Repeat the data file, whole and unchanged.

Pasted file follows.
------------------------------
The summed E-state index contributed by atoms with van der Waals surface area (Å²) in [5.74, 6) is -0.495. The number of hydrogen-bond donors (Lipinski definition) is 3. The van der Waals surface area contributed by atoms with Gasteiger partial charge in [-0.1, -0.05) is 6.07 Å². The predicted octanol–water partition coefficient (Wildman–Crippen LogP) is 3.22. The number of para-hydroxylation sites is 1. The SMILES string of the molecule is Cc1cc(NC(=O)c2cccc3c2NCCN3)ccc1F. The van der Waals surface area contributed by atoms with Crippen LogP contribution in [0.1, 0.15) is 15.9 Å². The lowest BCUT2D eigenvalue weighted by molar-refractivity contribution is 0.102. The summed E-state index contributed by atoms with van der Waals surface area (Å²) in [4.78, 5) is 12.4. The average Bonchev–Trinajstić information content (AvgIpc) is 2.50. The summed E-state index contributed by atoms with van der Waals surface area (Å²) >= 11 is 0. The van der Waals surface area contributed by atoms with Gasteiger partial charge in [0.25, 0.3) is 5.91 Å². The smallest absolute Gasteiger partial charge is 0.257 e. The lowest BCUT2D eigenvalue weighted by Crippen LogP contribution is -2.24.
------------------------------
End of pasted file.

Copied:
The summed E-state index contributed by atoms with van der Waals surface area (Å²) in [5.74, 6) is -0.495. The number of hydrogen-bond donors (Lipinski definition) is 3. The van der Waals surface area contributed by atoms with Gasteiger partial charge in [-0.1, -0.05) is 6.07 Å². The predicted octanol–water partition coefficient (Wildman–Crippen LogP) is 3.22. The number of para-hydroxylation sites is 1. The SMILES string of the molecule is Cc1cc(NC(=O)c2cccc3c2NCCN3)ccc1F. The van der Waals surface area contributed by atoms with Crippen LogP contribution in [0.1, 0.15) is 15.9 Å². The lowest BCUT2D eigenvalue weighted by molar-refractivity contribution is 0.102. The summed E-state index contributed by atoms with van der Waals surface area (Å²) in [4.78, 5) is 12.4. The average Bonchev–Trinajstić information content (AvgIpc) is 2.50. The summed E-state index contributed by atoms with van der Waals surface area (Å²) >= 11 is 0. The van der Waals surface area contributed by atoms with Gasteiger partial charge in [0.25, 0.3) is 5.91 Å². The smallest absolute Gasteiger partial charge is 0.257 e. The lowest BCUT2D eigenvalue weighted by Crippen LogP contribution is -2.24.